**after one patient passed away i decided that that was not the carrer for me**
Awwww that is so good that you take her around and do that! The people, well most of them, must love that! I have been trying to look into doing that with my dog because he just loves people making a big fuss over him, like in the old peoples home.
Alzheimer's patients require routine. Is there a specific time and day that you know you'll be able to make it every week?Speak with the nurses on the floor about organizing a get-together when you know that you'll be able to visit with Jasmine, possibly in a large activity room on the ward that the nurses can gather all the patients that THEY know are open to visiting with the dog?
Going room to room with Jasmine may upset a patient's daily schedule, which will lead to more and more experiences like you had your first time.
IMO, and speaking from witnessed experience, patients LOVE pet visits. If you decide to stick with this, you'll get to know some of the residents, and your visits will become so much more meaningful, both to you and to Jasmine.
What you're doing is awesome - but it's okay if a floor with Alzheimer's patients freaks you out a little...some nurses can't even handle it, so don't feel bad if you decided it's not what you want to do!
When my mawmaw was in a nursing home, I went to visit every day. Even though I was going to see her specifically, I had the kids with me and they were young. The residents were so excited to see them that it got to be quite normal for my walk to her room to last 20 minutes! They would talk to the kids, and to me, and the kids would sing them songs and give out hugs. And there were certain ones that were always in the hall just outside their room that if they weren't there, we'd go say hi in their rooms. I made friends-- Miss Corrine, Miss Ida, Mr. Hutchins.
I still never did leave that place dry-eyed. Didn't let myself get too worked up but always teary when I left because for every one that was happy to see us and appeared to be doing okay, there were ones who were catatonic or downright out of their minds. I often cried on the way home.But I was glad that we could stop and talk with some people that just might not have anyone else coming by to talk to them.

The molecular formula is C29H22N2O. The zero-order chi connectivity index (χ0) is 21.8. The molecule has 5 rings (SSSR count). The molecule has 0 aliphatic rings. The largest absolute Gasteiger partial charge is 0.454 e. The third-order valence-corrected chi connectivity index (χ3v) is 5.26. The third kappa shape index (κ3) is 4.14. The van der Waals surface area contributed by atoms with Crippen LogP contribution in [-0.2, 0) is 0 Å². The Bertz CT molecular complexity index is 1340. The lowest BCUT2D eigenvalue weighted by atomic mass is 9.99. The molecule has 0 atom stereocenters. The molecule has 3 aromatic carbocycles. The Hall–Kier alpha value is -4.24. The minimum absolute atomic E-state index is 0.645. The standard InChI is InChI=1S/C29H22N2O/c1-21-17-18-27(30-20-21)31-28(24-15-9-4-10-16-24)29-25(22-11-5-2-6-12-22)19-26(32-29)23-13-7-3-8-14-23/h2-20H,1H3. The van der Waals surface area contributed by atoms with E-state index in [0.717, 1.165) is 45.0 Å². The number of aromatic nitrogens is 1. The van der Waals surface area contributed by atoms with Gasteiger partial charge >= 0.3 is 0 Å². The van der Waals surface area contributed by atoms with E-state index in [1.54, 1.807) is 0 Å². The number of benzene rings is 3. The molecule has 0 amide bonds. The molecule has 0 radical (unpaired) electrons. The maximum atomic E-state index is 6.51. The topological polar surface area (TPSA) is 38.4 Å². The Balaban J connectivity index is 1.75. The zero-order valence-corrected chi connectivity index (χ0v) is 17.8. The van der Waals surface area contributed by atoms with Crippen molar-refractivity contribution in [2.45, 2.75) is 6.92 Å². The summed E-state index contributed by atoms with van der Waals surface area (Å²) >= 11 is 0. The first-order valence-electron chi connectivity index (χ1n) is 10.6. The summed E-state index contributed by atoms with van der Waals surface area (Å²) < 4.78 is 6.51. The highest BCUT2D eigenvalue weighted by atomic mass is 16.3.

"Be who you are and say what you feel. Because those that matter, don't mind...And those that mind....don't matter."
Let me just start out by saying that I think what you and Jasmine are doing is very awesome. There are few people in this world like you who truly care about others.
My husband used to lay floors commercially and his company used to have a contract with a health facility. He would routinely have to go and work during the night there because of not being able to have "sharp" tools around some of the residents. I am sad to say that he always was speaking about the Alzheimer's floor....He was very sad about the whole thing and we constantly talked about it. It would definitly help if you maybe made a friend w/ one of the more sympathetic nurses there so that you both can "talk" about it and let it out. My husband definitly could not leave it in, as he said it was extremely depressing. (He has had many stories that are on the extreme side, as well as funny ones.) So, all in all, if this is what you want to do w/ Jasmine I would just find someone you can talk all this over with who is experienced. Definitly don't feel bad if you end up making the choice that this isn't for you, as I can imagine (from DH's Stories) that it is EXTREMELY stressful if you can't find a way around it....